By David Rogers. October 31, 2019. BOONE, NC — A cold front blasted into the High Country Thursday night — and it was about more than the weather. Halloween Night at Kidd-Brewer Stadium saw horrors aplenty for AppNation as visiting Georgia Southern cooled off the previously hot-handed Mountaineers, 24-21, in front of 18,796.
COVER IMAGE: By early in the third quarter, AppNation had fallen silent. All photographic images by Brad Batchelor for Blowing Rock News.
With the nationally televised upset (ESPNU), the Eagles all but iced #20-ranked Appalachian State hopes for a New Year’s Six bowl game invitation, presumably the Cotton Bowl on December 28th. Two questions immediately come to mind: (1) How far will the Mountaineers drop in the polls and, more importantly (2) What are the implications for the Sun Belt Conference Championship Game on December 7th?
App State’s defense had few answers for the Eagles’ grinding — and clock-consuming — triple-option rushing attack, at least through the first three quarters.
Call them Appalachian State’s nemesis. Call them the Mountaineers’ archrival. Call them whatever you want, as long as you include calling the Georgia Southern football team “spoilers” — and perhaps deserving of an FBS ranking themselves. If nothing else, defeating the previously unbeaten Appalachian State at The Rock underlines the growing strength of Sun Belt competition vs. the rest of the Football Bowl Subdivision (FBS) world.
The Eagles jumped ahead 24-7 early in the third quarter, then did just enough to blunt a furious late rally by App State, which recorded 14 unanswered points in the 4th quarter to pull within a field goal of tying the game.
The Mountaineers’ defense had few answers for the Eagles’ grinding — and clock consuming — triple-option rushing attack, at least through the first three quarters. Six Eagle plays were for 16 yards or more, including two scoring runs of 68 and 55 yards on the visitors’ first two possessions of the third quarter. It was typical Georgia Southern football: accumulate yards, two-three-four at a time, then every once in awhile explode for a “chunk” of gridiron real estate that results in a TD or at least sets up a subsequent score.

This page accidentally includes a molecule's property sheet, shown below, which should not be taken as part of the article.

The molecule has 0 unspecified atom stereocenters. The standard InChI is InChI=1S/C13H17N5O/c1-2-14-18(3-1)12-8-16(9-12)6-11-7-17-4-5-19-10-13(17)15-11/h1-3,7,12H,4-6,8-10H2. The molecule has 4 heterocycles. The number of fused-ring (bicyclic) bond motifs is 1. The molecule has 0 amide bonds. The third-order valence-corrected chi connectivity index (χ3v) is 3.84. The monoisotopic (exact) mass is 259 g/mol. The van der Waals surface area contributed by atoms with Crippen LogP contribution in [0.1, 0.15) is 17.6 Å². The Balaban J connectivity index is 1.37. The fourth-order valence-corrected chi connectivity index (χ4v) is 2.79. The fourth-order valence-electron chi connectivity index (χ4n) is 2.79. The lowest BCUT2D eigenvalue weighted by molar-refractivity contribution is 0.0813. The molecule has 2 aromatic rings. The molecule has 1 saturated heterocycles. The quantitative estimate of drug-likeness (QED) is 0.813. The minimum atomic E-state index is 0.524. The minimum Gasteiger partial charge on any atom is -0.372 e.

Eagle junior Wesley Kennedy III rambled for a game-high 142 yards on 13 carries, including for two TDs — one of them a masterful 68 yard dash through traffic on just the fourth play of the second half.
GSU redshirt junior QB Shai Werts added 83 yards rushing, also on 13 carries, and finished the Eagles’ scoring with a 55-yard jaunt through the Mountaineers’ line and secondary on the visitors’ second possession of the second half. In command early, Werts only passed four times, completing just one “chunk play” aerial to lumbering (6-4, 220 lbs.) senior wide receiver Mark Michaud for 16 yards and a key first down.
If it comes down to it, Georgia Southern now owns the tie-breaker in deciding the East Division title.
Dominated by Georgia Southern’s defensive front, App State’s Sun Belt Conference-leading scoring offense virtually disappeared in the first half. The Mountaineers opened the game with five consecutive possessions where they were forced to punt after minimal production. The most yardage gained during that early streak of non-production was a six-play “drive” (on their third possession) that netted them only 19 yards. App State’s featured running back, junior Darrynton Evans, finished the game with only 76 yards on 17 carries. Seven receiving yards gave him just 83 all-purpose yards.
The Georgia Southern defense thwarted every attempt by the Mountaineers to get the ball out of their own half of the field until the last two minutes of the second quarter. That’s when App State looked more like what AppNation has seen from their favorite sons for the previous seven games of the 2019 campaign. Thomas engineered a 10-play, 92 yard drive that culminated with a magical, tippy-toe catch by junior wide receiver Malik Williams has he was falling across the end zone’s right sideline. The TD-scoring catch was reviewed by video replay officials and confirmed. With Chandler Staton’s PAT kick, the Mountaineers were able to take a more manageable, 10-7 deficit into the locker room for intermission.
Whether because of the cold or the wind or the wet conditions, the Mountaineers’ passing attack was foiled by usually dependable receivers’ dropped passes early and errant aerials by junior quarterback Zac Thomas a little later. At least some of Thomas’ miscues, it could be argued, was due to the swirling wind that picked up as the game progressed, even as the temperature dropped precipitously. Most bewildering were the drive-kiling dropped passes in the first and second quarters.